Monday, August 7, 2023

TDDbE: Equality for All

If I went through these steps, though, I wouldn't be able to demonstrate the third and most conservative implementation strategy: Triangulation.

And honestly: I kind of wish he hadn't done that.

Some backround - early after Kent shared the first draft of the book that eventually became Test Driven Development by Example, an objection was raised: there should be a second test to "drive" the refactoring that Kent had demonstrated in the multiplication example.  Until the second test is introduced, "You Aren't Going to Need It" should apply.  Furthermore, in Kent's approach, during the refactoring task, he makes changes that don't actually preserve the behavior; a function that ignores its inputs is converted into a function that is sensitive to its inputs.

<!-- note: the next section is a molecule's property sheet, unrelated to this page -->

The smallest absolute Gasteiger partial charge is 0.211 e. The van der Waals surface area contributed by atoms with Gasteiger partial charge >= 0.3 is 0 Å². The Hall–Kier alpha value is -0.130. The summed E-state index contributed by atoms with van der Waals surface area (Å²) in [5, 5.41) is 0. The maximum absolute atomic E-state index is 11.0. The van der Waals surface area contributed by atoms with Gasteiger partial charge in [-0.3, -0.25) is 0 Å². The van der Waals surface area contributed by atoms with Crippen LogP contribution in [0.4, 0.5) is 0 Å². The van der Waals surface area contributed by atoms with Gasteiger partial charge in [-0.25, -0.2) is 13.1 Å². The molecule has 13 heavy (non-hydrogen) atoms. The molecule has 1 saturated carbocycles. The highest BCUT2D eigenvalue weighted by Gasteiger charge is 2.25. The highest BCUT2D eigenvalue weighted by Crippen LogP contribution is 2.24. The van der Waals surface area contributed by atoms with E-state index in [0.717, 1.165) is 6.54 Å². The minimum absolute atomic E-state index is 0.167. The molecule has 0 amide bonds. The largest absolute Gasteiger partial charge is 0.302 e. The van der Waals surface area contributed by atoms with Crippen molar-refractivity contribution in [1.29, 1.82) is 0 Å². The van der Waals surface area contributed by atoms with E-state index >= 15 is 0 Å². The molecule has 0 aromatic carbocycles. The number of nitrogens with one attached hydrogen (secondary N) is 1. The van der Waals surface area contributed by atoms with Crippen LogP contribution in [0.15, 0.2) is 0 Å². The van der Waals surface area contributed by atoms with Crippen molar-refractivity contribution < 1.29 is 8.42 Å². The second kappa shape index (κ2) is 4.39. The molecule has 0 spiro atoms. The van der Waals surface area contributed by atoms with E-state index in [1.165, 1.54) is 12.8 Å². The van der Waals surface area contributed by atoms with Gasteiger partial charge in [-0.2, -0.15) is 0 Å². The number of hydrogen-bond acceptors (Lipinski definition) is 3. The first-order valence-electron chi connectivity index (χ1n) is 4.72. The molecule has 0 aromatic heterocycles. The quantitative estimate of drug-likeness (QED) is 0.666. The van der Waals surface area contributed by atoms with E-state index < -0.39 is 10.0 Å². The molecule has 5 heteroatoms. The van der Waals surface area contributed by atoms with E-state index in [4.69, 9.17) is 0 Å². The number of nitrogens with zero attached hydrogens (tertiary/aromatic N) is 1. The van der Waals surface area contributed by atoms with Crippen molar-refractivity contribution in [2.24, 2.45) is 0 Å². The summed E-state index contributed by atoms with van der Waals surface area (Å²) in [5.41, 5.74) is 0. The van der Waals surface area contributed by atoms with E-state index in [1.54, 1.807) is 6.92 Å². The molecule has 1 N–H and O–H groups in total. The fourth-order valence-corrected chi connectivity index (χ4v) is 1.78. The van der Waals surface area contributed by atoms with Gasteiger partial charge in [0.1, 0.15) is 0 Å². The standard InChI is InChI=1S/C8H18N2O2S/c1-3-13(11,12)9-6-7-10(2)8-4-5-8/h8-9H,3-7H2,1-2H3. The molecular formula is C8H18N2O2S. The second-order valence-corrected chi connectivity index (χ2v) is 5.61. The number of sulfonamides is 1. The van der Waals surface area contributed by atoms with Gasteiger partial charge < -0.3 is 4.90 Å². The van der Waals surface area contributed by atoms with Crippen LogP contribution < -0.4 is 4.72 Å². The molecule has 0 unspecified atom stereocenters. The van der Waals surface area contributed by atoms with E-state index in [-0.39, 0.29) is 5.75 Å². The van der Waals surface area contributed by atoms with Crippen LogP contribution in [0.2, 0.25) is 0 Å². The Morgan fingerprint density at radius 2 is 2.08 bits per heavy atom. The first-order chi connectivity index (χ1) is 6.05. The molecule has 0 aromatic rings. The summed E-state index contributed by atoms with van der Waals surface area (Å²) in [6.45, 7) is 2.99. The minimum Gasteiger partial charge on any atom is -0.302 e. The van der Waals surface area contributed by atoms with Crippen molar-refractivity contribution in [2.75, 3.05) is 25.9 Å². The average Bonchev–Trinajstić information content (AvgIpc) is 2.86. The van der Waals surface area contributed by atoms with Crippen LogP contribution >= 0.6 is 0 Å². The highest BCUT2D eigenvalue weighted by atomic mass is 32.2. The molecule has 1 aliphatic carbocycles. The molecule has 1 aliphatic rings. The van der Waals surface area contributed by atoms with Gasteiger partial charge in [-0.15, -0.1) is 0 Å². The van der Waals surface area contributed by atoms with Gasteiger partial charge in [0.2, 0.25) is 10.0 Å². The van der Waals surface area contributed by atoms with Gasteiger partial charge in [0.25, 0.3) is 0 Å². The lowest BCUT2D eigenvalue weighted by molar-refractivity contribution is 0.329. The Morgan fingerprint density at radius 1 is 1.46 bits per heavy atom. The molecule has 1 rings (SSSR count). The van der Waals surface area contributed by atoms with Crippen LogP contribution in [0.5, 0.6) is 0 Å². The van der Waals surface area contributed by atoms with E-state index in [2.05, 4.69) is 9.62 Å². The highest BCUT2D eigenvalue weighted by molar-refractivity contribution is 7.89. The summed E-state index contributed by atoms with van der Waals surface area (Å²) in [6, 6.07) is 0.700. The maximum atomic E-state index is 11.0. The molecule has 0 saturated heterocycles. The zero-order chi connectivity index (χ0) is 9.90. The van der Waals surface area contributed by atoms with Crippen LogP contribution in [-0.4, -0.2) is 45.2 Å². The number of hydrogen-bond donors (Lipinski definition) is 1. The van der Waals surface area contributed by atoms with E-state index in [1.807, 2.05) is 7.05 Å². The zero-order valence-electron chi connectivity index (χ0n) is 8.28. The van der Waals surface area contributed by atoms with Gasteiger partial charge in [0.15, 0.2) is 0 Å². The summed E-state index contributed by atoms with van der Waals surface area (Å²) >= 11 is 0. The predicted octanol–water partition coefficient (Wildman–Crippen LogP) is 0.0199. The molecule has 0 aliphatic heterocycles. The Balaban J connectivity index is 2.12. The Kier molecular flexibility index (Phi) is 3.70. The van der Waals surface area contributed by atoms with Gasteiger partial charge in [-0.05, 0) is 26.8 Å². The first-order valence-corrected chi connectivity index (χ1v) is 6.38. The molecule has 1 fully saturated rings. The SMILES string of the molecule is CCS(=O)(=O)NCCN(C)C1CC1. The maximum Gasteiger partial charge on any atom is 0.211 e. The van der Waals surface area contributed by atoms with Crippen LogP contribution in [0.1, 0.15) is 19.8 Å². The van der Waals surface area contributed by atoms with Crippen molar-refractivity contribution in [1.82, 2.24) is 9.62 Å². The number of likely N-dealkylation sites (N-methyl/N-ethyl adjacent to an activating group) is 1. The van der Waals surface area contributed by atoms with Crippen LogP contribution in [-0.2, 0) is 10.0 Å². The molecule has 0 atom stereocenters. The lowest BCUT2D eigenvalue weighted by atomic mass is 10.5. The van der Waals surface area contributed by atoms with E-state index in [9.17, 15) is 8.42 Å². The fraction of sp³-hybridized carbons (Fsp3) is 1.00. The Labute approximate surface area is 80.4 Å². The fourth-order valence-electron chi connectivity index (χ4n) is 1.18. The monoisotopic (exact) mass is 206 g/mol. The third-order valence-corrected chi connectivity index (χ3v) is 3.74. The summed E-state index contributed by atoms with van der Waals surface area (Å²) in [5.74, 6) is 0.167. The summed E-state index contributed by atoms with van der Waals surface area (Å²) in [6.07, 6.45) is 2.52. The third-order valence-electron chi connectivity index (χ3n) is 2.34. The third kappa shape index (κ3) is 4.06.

So bunch of things all get tangled up here.  And when the dust clears, triangulation ends up with a lot more ink than is strictly justified, remove duplication gets a lot less ink, and a bunch of beginners fall into a trap (confession - I was one who did fall in, back in the day).

Kent's earliest remarks on triangulation emphasize that he doesn't find it particularly valuable.  And certainly he didn't come up with a particularly well motivated example when introducing it.

The metaphor itself isn't awful - sometimes you do need more information to be certain of your course - just over emphasized.

For example: it takes up this entire chapter.

I find the motivation for implementing Dollar::equals to be a little bit underwhelming.

If you use Dollars as the key to a hash table, then you have to implement hashCode() if you implement equals().

This rather suggests that we should be writing a check that demonstrates that Dollar can be used as a hash key.

The "implementation" of Dollar::equals really leaves me twitching (see Effective Java by Joshua Bloch) - this is an override that doesn't match the semantics of the parent class (yet).  I'd want to add the additional checks needed to finish this implementation before moving on to some other more interesting thing.

No comments:

Post a Comment